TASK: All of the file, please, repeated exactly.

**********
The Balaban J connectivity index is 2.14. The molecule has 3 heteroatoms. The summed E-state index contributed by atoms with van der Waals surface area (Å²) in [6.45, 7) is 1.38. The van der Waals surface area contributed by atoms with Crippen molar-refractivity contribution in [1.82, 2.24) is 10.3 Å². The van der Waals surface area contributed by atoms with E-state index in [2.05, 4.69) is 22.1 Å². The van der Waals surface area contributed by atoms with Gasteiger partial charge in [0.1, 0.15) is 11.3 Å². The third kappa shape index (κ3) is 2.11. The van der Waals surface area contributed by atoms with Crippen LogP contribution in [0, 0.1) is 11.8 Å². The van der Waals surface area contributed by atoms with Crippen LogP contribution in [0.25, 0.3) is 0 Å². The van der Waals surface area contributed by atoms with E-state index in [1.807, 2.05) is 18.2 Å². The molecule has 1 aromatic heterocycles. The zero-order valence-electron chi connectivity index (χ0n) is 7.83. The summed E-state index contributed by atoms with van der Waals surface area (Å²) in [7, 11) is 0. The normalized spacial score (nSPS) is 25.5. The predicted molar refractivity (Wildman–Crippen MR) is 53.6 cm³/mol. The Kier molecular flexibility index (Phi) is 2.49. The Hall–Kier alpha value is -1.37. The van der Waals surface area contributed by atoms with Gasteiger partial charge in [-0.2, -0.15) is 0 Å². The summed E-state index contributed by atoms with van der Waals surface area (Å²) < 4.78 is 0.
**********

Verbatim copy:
The Balaban J connectivity index is 2.14. The molecule has 3 heteroatoms. The summed E-state index contributed by atoms with van der Waals surface area (Å²) in [6.45, 7) is 1.38. The van der Waals surface area contributed by atoms with Crippen molar-refractivity contribution in [1.82, 2.24) is 10.3 Å². The van der Waals surface area contributed by atoms with E-state index in [2.05, 4.69) is 22.1 Å². The van der Waals surface area contributed by atoms with Gasteiger partial charge in [0.1, 0.15) is 11.3 Å². The third kappa shape index (κ3) is 2.11. The van der Waals surface area contributed by atoms with Crippen LogP contribution in [0, 0.1) is 11.8 Å². The van der Waals surface area contributed by atoms with Crippen LogP contribution in [0.25, 0.3) is 0 Å². The van der Waals surface area contributed by atoms with E-state index in [1.807, 2.05) is 18.2 Å². The molecule has 1 aromatic heterocycles. The zero-order valence-electron chi connectivity index (χ0n) is 7.83. The summed E-state index contributed by atoms with van der Waals surface area (Å²) in [7, 11) is 0. The normalized spacial score (nSPS) is 25.5. The predicted molar refractivity (Wildman–Crippen MR) is 53.6 cm³/mol. The Kier molecular flexibility index (Phi) is 2.49. The Hall–Kier alpha value is -1.37. The van der Waals surface area contributed by atoms with Gasteiger partial charge in [-0.2, -0.15) is 0 Å². The summed E-state index contributed by atoms with van der Waals surface area (Å²) < 4.78 is 0.